To compete and thrive in the 21st century, democracies, and the United States in particular, must develop new national security and economic strategies that address the geopolitics of information. In the 20th century, market capitalist democracies geared infrastructure, energy, trade, and even social policy to protect and advance that era’s key source of power—manufacturing. In this century, democracies must better account for information geopolitics across all dimensions of domestic policy and national strategy.
The existing global political-economic order has been ruptured by the rise of China, a broad backlash against globalization, uncertainties about the U.S. commitment to a rules-based system, and most recently, the Covid19 pandemic. What form(s) might a future world order take, and what principles should guide efforts to construct it?
Arrangements designed to reduce the danger from weapons of mass destruction (WMD) will be a critical part of any future world order. The participants in this online webinar will discuss and respond to a recent paper on the future world order by Dani Rodrik and Stephen Walt (available here) and consider whether the framework presented in the paper could be used to guide future arms control efforts. In particular, the discussion will address questions such as these:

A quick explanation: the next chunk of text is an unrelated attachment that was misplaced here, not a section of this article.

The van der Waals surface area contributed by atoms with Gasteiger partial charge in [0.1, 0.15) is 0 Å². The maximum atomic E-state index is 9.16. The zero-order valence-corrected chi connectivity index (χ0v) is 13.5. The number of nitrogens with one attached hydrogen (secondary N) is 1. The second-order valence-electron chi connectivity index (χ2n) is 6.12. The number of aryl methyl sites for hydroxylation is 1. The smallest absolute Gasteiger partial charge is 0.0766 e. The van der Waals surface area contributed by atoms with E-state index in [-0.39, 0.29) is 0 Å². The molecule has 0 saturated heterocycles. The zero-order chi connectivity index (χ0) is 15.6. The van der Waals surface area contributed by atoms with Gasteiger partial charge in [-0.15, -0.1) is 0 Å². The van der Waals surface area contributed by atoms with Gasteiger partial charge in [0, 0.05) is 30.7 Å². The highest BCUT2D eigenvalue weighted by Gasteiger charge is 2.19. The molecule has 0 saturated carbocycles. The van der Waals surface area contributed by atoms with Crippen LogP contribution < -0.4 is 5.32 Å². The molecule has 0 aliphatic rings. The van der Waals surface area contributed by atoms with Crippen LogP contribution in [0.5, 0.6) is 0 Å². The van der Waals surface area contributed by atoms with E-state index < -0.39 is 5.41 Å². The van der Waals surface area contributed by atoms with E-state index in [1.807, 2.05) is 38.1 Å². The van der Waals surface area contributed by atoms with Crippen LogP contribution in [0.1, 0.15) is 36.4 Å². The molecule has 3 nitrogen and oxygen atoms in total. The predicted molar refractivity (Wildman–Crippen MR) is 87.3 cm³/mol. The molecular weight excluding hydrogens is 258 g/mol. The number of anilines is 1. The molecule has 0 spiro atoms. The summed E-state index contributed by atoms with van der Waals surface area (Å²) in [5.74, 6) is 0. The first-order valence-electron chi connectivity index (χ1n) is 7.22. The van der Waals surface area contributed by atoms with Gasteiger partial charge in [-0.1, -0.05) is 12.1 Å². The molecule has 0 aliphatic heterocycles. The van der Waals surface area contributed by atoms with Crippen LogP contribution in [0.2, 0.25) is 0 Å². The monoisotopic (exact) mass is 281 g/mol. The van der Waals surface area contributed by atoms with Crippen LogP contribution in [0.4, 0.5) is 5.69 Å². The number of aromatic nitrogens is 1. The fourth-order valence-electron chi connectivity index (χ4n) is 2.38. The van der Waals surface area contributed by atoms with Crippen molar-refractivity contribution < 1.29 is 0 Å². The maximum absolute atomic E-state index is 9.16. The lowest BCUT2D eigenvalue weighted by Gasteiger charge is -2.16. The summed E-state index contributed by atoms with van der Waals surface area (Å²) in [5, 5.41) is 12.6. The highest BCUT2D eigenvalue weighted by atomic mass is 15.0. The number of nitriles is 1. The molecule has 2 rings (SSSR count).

1. Could the major powers agree to ban or severely restrict certain types of armaments, in order to stabilize political relations and reduce the risk of war?
2. What are the prospects for formal or informal agreements based on mutual adjustments, in which different states agree to limit certain activities in exchange for parallel concessions by others?
3. If outright bans and/or mutual adjustments cannot be reached, could states nonetheless decide to limit their own efforts to increase or modernize existing arsenals unilaterally, so as to avoid costly or dangerous arms races?
4. What areas of arms control will require a multilateral approach, as opposed to purely bilateral treaties or unilateral acts of restraint?
Emma Belcher is President of Ploughshares Fund. She was previously Director of the Nuclear Challenges Program at the John D. and Catherine T. Macarthur Foundation and is a former Stanton Nuclear Fellow at the Council on Foreign Relations.
Matthew Bunn is the James R. Schlesinger Professor of the Practice of Energy, National Security, and Foreign Policy at the Harvard Kennedy School, and Faculty Chair of the Belfer Center’s Project on Managing the Atom.
Steven E. Miller directs the Belfer Center’s International Security Program and is Editor-in-Chief of International Security.
Stephen Walt is the Robert and Renée Belfer Professor of International Affairs and Faculty Chair of the Belfer Center’s International Security Program.